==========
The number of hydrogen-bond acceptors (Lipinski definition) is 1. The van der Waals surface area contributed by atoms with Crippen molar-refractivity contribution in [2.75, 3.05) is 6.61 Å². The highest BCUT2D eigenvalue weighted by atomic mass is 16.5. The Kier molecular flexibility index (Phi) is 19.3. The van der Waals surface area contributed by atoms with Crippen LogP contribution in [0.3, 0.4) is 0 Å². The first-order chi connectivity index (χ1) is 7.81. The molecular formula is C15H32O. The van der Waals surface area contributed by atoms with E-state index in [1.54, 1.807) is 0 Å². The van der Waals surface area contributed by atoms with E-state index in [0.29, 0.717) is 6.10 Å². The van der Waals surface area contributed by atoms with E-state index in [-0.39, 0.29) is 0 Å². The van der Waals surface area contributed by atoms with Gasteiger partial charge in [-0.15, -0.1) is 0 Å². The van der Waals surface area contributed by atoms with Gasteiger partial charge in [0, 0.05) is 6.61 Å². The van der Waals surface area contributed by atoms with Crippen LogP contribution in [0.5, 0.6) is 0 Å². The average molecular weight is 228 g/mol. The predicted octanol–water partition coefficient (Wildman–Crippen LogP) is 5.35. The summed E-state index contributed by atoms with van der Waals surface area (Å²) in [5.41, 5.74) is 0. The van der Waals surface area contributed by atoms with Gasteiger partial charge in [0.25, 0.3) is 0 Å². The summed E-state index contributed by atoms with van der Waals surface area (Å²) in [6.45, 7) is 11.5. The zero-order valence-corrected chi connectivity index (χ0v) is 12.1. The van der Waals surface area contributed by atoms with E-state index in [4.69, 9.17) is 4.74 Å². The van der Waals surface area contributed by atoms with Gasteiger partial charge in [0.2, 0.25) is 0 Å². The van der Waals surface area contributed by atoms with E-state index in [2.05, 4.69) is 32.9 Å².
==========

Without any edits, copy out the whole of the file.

The number of hydrogen-bond acceptors (Lipinski definition) is 1. The van der Waals surface area contributed by atoms with Crippen molar-refractivity contribution in [2.75, 3.05) is 6.61 Å². The highest BCUT2D eigenvalue weighted by atomic mass is 16.5. The Kier molecular flexibility index (Phi) is 19.3. The van der Waals surface area contributed by atoms with Crippen LogP contribution in [0.3, 0.4) is 0 Å². The first-order chi connectivity index (χ1) is 7.81. The molecular formula is C15H32O. The van der Waals surface area contributed by atoms with E-state index in [1.54, 1.807) is 0 Å². The van der Waals surface area contributed by atoms with E-state index in [0.29, 0.717) is 6.10 Å². The van der Waals surface area contributed by atoms with E-state index in [-0.39, 0.29) is 0 Å². The van der Waals surface area contributed by atoms with Gasteiger partial charge in [-0.15, -0.1) is 0 Å². The van der Waals surface area contributed by atoms with Gasteiger partial charge in [0, 0.05) is 6.61 Å². The van der Waals surface area contributed by atoms with Crippen LogP contribution in [0.5, 0.6) is 0 Å². The average molecular weight is 228 g/mol. The predicted octanol–water partition coefficient (Wildman–Crippen LogP) is 5.35. The summed E-state index contributed by atoms with van der Waals surface area (Å²) in [5.41, 5.74) is 0. The van der Waals surface area contributed by atoms with Gasteiger partial charge in [0.25, 0.3) is 0 Å². The summed E-state index contributed by atoms with van der Waals surface area (Å²) in [6.45, 7) is 11.5. The zero-order valence-corrected chi connectivity index (χ0v) is 12.1. The van der Waals surface area contributed by atoms with E-state index in [4.69, 9.17) is 4.74 Å². The van der Waals surface area contributed by atoms with Gasteiger partial charge in [0.2, 0.25) is 0 Å². The van der Waals surface area contributed by atoms with E-state index in [2.05, 4.69) is 32.9 Å².